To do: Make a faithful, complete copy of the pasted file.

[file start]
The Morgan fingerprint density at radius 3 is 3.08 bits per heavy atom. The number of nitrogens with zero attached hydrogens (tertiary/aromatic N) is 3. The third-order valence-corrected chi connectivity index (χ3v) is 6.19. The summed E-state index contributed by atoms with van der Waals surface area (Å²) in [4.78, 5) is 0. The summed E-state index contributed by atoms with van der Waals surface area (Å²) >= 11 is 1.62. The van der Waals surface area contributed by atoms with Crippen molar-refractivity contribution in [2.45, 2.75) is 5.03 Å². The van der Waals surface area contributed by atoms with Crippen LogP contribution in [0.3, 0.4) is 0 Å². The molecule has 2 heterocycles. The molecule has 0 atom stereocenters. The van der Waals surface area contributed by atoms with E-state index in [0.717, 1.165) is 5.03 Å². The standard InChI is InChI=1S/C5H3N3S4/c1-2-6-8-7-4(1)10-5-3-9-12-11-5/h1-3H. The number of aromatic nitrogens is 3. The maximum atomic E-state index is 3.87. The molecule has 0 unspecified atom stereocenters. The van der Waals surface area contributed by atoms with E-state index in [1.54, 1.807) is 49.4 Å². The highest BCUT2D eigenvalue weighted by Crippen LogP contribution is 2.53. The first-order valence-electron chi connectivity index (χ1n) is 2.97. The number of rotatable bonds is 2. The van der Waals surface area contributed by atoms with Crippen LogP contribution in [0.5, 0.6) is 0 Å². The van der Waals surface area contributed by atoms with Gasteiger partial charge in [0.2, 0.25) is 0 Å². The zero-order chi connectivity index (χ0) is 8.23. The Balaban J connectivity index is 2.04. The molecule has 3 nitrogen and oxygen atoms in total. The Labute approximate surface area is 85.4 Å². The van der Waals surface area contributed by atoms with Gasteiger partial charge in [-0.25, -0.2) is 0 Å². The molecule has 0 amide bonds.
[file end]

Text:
The Morgan fingerprint density at radius 3 is 3.08 bits per heavy atom. The number of nitrogens with zero attached hydrogens (tertiary/aromatic N) is 3. The third-order valence-corrected chi connectivity index (χ3v) is 6.19. The summed E-state index contributed by atoms with van der Waals surface area (Å²) in [4.78, 5) is 0. The summed E-state index contributed by atoms with van der Waals surface area (Å²) >= 11 is 1.62. The van der Waals surface area contributed by atoms with Crippen molar-refractivity contribution in [2.45, 2.75) is 5.03 Å². The van der Waals surface area contributed by atoms with Crippen LogP contribution in [0.3, 0.4) is 0 Å². The molecule has 2 heterocycles. The molecule has 0 atom stereocenters. The van der Waals surface area contributed by atoms with E-state index in [0.717, 1.165) is 5.03 Å². The standard InChI is InChI=1S/C5H3N3S4/c1-2-6-8-7-4(1)10-5-3-9-12-11-5/h1-3H. The number of aromatic nitrogens is 3. The maximum atomic E-state index is 3.87. The molecule has 0 unspecified atom stereocenters. The van der Waals surface area contributed by atoms with E-state index in [1.54, 1.807) is 49.4 Å². The highest BCUT2D eigenvalue weighted by Crippen LogP contribution is 2.53. The first-order valence-electron chi connectivity index (χ1n) is 2.97. The number of rotatable bonds is 2. The van der Waals surface area contributed by atoms with Crippen LogP contribution in [0.5, 0.6) is 0 Å². The van der Waals surface area contributed by atoms with Gasteiger partial charge in [0.2, 0.25) is 0 Å². The zero-order chi connectivity index (χ0) is 8.23. The Balaban J connectivity index is 2.04. The molecule has 3 nitrogen and oxygen atoms in total. The Labute approximate surface area is 85.4 Å². The van der Waals surface area contributed by atoms with Gasteiger partial charge in [-0.25, -0.2) is 0 Å². The molecule has 0 amide bonds.